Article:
A beautiful Colonial city, Merida is the Capital of Yucatan state in Mexico.
This city of Merida is a major center of commerce, Merida Yucatan is considered the crossroads of the region and one of the most important places to experience the Mayan heritage.
Mérida was founded in 1542 by Francisco de Montejo “el Mozo” (the son), and built on the site of the ancient Maya city T’ho, meaning “city of five hills.” T’ho was the center of Mayan culture and activity in the Yucatan region. After the arrival of the Spanish, the ancient city’s five main pyramids were destroyed and their ruins used in the construction of Merida’s cathedral and other important buildings.
Chances are that you’ll spend at least part of your Yucatán vacation shopping for handicrafts. Merida is famous for the guayabera, a loose fitting men’s shirt with tucks and pockets. Traditional guayaberas are white, made from cotton or linen and often embroidered. Here you’ll also find hipiles, dresses or tunics worn by the indigenous women of the region. Hipiles are often white with colorful embroidered designs that traditionally convey some sort of meaning within the local community.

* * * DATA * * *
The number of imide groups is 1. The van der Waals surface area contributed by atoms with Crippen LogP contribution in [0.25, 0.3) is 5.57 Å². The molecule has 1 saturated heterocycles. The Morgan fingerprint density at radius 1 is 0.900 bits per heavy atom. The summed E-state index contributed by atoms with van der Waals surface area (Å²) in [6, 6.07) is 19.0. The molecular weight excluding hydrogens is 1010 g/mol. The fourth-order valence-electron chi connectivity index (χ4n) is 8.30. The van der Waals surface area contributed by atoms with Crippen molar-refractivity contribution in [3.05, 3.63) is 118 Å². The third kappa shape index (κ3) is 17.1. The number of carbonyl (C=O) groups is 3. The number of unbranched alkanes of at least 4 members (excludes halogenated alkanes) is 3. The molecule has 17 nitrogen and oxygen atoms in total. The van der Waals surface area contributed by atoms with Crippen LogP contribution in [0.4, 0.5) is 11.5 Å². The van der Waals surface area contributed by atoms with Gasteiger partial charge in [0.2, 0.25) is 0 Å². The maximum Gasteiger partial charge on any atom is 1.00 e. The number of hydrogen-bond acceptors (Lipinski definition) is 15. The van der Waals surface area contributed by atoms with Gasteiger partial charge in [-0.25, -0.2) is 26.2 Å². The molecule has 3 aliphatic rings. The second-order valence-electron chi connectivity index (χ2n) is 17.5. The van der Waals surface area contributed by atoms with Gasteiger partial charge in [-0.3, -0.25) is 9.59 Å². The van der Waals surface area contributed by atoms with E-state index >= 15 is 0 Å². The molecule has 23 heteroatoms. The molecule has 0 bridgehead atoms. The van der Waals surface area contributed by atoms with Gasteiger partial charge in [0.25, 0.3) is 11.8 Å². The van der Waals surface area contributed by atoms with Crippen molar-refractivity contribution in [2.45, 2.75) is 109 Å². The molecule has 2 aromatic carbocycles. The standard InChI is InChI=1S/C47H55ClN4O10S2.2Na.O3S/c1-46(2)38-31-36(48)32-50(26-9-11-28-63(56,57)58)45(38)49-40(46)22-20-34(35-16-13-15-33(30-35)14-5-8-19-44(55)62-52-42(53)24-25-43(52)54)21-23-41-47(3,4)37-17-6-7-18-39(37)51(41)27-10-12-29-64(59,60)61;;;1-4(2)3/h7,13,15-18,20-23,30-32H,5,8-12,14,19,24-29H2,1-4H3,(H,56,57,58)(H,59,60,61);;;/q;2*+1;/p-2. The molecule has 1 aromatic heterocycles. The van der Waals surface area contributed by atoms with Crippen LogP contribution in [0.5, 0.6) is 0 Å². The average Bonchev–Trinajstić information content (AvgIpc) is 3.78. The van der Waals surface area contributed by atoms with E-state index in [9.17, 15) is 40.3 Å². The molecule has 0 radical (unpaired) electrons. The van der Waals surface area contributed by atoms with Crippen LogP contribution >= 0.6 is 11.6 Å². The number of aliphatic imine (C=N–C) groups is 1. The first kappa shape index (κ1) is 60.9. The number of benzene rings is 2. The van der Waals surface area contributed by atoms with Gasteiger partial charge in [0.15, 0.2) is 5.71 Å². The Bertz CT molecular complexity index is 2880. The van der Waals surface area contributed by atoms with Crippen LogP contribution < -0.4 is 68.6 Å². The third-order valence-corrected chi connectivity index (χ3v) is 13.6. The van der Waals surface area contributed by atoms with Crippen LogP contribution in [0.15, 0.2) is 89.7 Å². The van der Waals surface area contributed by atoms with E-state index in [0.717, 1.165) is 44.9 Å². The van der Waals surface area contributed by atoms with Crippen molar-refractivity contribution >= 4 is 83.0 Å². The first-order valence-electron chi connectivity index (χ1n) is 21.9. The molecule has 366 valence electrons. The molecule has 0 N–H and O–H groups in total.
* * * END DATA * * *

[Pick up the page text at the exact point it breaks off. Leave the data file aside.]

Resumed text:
The city, like much of the state, has heavy Mayan, Spanish, French, British, and to a lesser extent Dutch influences. Mérida has the highest percentage of indigenous persons of any large city in Mexico with approximately 60% of all inhabitants being of the Maya ethnicity.
La Casa Montejo as been transformed into a Museum and the entrance is free.
Mérida was founded in 1542 by Montejo y León and named after the town of Mérida in Extremadura, Spain. It was built on the site of the Maya city of T’hó, which was also called Ichkanzihóo or Ichcaanzihó “City of Five Hills”) in reference to its pyramids. T’ho had been a center of Mayan culture and activity for centuries: because of this, some historians consider Mérida the oldest continually-occupied city in the Americas.
Mérida has one of the largest centro histórico districts in the Americas (surpassed only by Mexico City and Havana, Cuba) Colonial homes line the city streets to this day, in various states of disrepair and renovation; the historical center of Mérida is currently undergoing a minor renaissance as more and more people are moving into the old buildings and reviving their former glory.
You will really feel lucky if you ever visit Merida. There are so many good restaurants an beautiful hotels in the center.